Competitive transit network design in cities with radial street patterns

Document Type

Journal Article

Publication Date


Subject Area

infrastructure - stop, mode - bus, planning - network design


Transit network design, Radial network, Hybrid network, High performance bus, Bus with high level of service, Public transportation


This paper presents a reformulation of the hybrid model developed by Daganzo (2010) to extend its applicability to a greater number of cities, especially those characterized by a radial street pattern. The new transit network structure is also composed of two types of schemes: radial/circular in the central area and hub and spoke in the periphery. This analytical model defines the optimal network layout through minimizing its objective function, which is composed of agency and user costs. Its decision variables are central area size, headway, line spacing, and stop spacing. In this reformulation, stops with single coverage, those only served by one line, are introduced in the hybrid model to improve spatial accessibility to avoid an increase in agency investment. This model is a tool to design competitive transit systems topologically characterized by simple schemes adapted to the urban structure and concentrated transit flows, and also operatively by high frequencies and speeds. Ultimately, all this allows for easy use and management of transit networks.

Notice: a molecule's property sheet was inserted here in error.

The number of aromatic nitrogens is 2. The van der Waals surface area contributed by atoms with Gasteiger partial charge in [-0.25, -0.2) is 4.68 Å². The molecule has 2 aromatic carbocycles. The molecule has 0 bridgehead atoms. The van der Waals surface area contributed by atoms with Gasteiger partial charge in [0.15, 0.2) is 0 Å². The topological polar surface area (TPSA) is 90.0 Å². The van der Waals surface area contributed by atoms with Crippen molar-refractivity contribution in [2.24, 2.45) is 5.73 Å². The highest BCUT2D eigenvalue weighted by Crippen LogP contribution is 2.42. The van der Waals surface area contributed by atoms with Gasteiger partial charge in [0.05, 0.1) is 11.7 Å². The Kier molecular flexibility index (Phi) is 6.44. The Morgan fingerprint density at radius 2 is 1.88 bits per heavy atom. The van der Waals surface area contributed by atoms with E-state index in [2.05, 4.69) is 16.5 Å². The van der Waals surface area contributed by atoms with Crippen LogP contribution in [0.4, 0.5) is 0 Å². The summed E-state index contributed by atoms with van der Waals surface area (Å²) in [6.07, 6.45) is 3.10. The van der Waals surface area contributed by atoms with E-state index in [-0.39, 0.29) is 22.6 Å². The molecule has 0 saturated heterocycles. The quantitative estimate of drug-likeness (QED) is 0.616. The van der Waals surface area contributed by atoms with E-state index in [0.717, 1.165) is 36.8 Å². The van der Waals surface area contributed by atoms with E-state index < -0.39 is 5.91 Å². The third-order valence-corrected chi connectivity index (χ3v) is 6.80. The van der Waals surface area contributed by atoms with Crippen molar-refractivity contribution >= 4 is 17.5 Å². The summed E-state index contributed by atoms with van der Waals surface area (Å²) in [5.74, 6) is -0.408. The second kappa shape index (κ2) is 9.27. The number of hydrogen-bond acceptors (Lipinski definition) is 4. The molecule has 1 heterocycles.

The model’s robustness with regard to input parameters and decision variables reinforces its results and estimates what implementations on real road networks would be like. It presents coherent behavior regarding real-world standards, where high, concentrated and temporally well distributed demands lead to more efficient and effective transit systems. High performance bus (HPB) is the transport technology used throughout this paper because, as has been proved in this paper, it is the best transit mode in urban areas for a wide range of demand values. Main system characteristics have been obtained such as central areas greater than a 25% of the city, low headways of around 2 min, high commercial speeds ranges between 14 and 17 km/h, and suitable spatial accessibility, where stop spacing moves between 350 and 550 m.


Permission to publish the abstract has been given by Elsevier, copyright remains with them.


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